by Fergus Byrne
“Somatic Distortion” took place on Oct 4th and 5th at the Leitrim sculpture centre. The event was curated by Sandra Corrigan Breathnach and featured live performance, videos and photography of past performance art.
Sarah Riseborough’s drawing/sculptural performance took place in the front space of the gallery and was visible from the street. A roll of white paper hung from the wall and extended toward the floor where it was taped down. With considerable slack hanging free Riseborough was able to manipulate the paper as she drew upon it. Using pastels she inscribed the sheet both front and back in tandem with her movement with the paper.
As this proceeded she elevated certain sections by attaching them with fishing line to the window frame. An evolving architecture commenced in which she operated, sometimes concealed and at others revealed by the paper. Certain moments saw her marking the back of the paper by leaning into it: her arm and later her face became surfaces for this frottage. This reduction of the space between the page and herself raised a haptic space; a meeting of skin and paper surfaces. The density of marks contrasted with previous lines inscribed by broad sweeps and extensions of her body. Extended movements would return in the form of a knife with which she cut the paper to open apertures in the form. One viewer commented on the circling cut of the stanley blade that emerged like a shark’s fin above the surface.
The audience could come and go over the course of perhaps three hours. At one point I returned to see a Gestalt leap in the layers and planes of the form. No longer was there a surface of front and back but a three dimensional sculpture occupied the floor. This shift into three dimensions reminded me of André Lepecki’s writing on Trisha Brown’s It’s a draw/Live Feed. 1
At this point I must tangent briefly to outline Lepecki’s writing. It’s a Draw/ Live Feed was a series of drawings on charcoal by dancer Trisha Brown which were performed on the floor. Lepecki writes of the distinctive territories of horizontal and vertical space in the context of Benjamin’s horizontal as the site of ‘graphic marking, of writing’ as opposed to the vertical as the plane ‘of painting, of representation’. Lepecki’s basic argument is that Brown’s relation to the horizontal subverts this dichotomy and particularly the horizontal as a site of ‘signing, or with writing’2. Through the abstract mark making of her dance, (not all of which leaves its trace on the page) Brown confounds Benjamin’s horizontal plane of logos. However ultimately the work is hung on the wall to allow a second drawing to be made. It is also hung on the wall when displayed in museums3. This culmination does in some ways unravel Lepecki’s arguement as the artist’s motivation diverges from his theory. It is in the three dimensional form of Riseborough’s drawing in Leitrim that I see a sequel to Lepecki’s discussion in material form.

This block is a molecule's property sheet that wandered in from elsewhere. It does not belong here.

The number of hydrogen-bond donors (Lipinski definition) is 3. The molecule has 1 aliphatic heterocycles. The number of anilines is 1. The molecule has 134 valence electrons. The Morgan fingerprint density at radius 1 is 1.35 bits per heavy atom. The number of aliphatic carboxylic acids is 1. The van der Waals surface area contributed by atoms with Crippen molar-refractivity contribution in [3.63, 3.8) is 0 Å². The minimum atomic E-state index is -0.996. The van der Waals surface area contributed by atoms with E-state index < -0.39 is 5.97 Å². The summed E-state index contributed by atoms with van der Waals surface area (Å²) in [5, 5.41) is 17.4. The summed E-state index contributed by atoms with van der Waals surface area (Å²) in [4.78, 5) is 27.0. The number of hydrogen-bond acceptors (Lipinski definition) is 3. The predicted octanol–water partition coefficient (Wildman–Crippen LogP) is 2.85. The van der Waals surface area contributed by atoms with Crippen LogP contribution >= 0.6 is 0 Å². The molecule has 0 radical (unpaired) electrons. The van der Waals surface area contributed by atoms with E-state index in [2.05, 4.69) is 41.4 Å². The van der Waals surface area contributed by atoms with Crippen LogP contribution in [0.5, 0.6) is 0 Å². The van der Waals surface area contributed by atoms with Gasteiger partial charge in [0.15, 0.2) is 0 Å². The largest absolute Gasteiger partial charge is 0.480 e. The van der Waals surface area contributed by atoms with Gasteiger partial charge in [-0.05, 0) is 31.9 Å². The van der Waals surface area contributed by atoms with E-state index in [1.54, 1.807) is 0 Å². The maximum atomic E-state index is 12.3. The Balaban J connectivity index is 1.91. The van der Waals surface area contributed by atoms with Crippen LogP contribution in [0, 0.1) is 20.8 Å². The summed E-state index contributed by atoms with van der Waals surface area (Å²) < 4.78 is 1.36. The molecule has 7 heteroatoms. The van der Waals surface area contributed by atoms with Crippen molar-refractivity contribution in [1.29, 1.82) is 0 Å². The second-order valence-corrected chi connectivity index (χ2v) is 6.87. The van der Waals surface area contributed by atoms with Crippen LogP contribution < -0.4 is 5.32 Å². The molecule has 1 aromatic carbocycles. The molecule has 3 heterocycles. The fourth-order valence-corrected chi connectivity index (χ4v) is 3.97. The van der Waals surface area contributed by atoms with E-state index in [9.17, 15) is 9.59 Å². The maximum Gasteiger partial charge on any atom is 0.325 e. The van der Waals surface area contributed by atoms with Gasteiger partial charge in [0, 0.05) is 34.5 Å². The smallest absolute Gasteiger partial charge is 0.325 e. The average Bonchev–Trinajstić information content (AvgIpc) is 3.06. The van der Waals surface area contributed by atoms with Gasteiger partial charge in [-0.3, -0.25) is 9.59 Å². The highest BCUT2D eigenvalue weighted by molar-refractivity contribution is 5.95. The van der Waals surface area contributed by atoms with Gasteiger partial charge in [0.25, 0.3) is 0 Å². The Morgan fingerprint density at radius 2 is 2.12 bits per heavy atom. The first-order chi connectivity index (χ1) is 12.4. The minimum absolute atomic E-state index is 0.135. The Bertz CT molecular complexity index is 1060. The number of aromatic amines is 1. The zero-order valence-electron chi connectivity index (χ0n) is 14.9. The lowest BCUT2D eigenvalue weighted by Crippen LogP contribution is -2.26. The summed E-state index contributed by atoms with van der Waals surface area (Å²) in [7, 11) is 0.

Riseborough’s activity was process based and more functional than dance movement: ‘My body made an environment where it felt it could leave a trace of itself. That’s the understanding I have, that there was a preparation or making of a space’.4
She is extending the drawing surface into three dimensions through the act of folding and cutting which proceeded from initial mark making. Volume thus superseded surface. The final spiraling shape gave a sense of lines of motion in space. The light weight of the paper retained the ephemeral quality of movement in space. Riseborough’s kinesphere in which she had operated was made manifest. By taking the material into three dimensions the drawing escaped the limitations of both the horizontal and the vertical be they practical or philosophical as proposed by Lepecki. As mentioned above Brown’s dance was not entirely driven by mark making. Movements of the arms and upper body often left no mark on the ground surface so much of the dance’s trace was elusive. Riseborough on the other hand left an object as clear evidence of movement in space without in fact having danced its creation.
1 Lepecki ‘Toppling Dance: the making of space in Trisha Brown and La Ribot’. Exhausting Dance, performance and the politics of movement, 2006. p68. https://www.academia.edu/34715156/_Andre_Lepecki_Exhausting_Dance_Performance_and_BookSee.org_
2 Ibid. p 70.
3 I saw one of these works in Madrid some years ago where it was displayed upon a wall. The performance of which Lepecki writes was relayed by live feed to a remote audience via a vertical screen when performed at the Whitney museum.
4 Correspondence with artist.